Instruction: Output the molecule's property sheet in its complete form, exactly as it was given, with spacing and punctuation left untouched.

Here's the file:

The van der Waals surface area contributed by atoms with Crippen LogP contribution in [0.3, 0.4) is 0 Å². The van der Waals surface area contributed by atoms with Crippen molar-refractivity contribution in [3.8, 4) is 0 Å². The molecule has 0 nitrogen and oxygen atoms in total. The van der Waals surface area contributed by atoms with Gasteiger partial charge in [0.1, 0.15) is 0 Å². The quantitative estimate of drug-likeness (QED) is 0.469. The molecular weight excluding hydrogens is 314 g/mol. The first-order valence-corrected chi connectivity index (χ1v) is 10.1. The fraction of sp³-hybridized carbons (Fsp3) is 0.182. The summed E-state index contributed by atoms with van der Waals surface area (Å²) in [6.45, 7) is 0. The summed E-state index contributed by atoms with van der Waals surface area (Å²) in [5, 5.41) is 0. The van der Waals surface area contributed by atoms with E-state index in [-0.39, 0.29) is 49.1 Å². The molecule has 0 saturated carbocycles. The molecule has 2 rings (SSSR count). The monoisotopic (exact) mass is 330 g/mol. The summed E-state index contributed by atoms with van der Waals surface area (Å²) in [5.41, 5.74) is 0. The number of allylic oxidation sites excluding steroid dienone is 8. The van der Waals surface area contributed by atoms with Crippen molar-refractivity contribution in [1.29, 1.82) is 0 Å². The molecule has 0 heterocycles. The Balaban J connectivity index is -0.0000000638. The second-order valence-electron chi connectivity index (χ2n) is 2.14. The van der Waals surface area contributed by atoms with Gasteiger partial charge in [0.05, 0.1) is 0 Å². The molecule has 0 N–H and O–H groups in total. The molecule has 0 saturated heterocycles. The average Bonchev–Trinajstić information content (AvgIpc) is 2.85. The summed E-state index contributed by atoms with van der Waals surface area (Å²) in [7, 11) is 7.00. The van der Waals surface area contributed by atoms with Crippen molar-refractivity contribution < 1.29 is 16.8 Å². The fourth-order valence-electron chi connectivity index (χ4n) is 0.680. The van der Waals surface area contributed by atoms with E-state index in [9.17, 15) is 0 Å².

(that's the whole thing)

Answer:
The van der Waals surface area contributed by atoms with Crippen LogP contribution in [0.3, 0.4) is 0 Å². The van der Waals surface area contributed by atoms with Crippen molar-refractivity contribution in [3.8, 4) is 0 Å². The molecule has 0 nitrogen and oxygen atoms in total. The van der Waals surface area contributed by atoms with Gasteiger partial charge in [0.1, 0.15) is 0 Å². The quantitative estimate of drug-likeness (QED) is 0.469. The molecular weight excluding hydrogens is 314 g/mol. The first-order valence-corrected chi connectivity index (χ1v) is 10.1. The fraction of sp³-hybridized carbons (Fsp3) is 0.182. The summed E-state index contributed by atoms with van der Waals surface area (Å²) in [6.45, 7) is 0. The summed E-state index contributed by atoms with van der Waals surface area (Å²) in [5, 5.41) is 0. The van der Waals surface area contributed by atoms with E-state index in [-0.39, 0.29) is 49.1 Å². The molecule has 0 saturated carbocycles. The molecule has 2 rings (SSSR count). The monoisotopic (exact) mass is 330 g/mol. The summed E-state index contributed by atoms with van der Waals surface area (Å²) in [5.41, 5.74) is 0. The number of allylic oxidation sites excluding steroid dienone is 8. The van der Waals surface area contributed by atoms with Crippen molar-refractivity contribution in [1.29, 1.82) is 0 Å². The molecule has 0 heterocycles. The Balaban J connectivity index is -0.0000000638. The second-order valence-electron chi connectivity index (χ2n) is 2.14. The van der Waals surface area contributed by atoms with Gasteiger partial charge in [0.05, 0.1) is 0 Å². The molecule has 0 N–H and O–H groups in total. The molecule has 0 saturated heterocycles. The average Bonchev–Trinajstić information content (AvgIpc) is 2.85. The summed E-state index contributed by atoms with van der Waals surface area (Å²) in [7, 11) is 7.00. The van der Waals surface area contributed by atoms with Crippen molar-refractivity contribution < 1.29 is 16.8 Å². The fourth-order valence-electron chi connectivity index (χ4n) is 0.680. The van der Waals surface area contributed by atoms with E-state index in [9.17, 15) is 0 Å².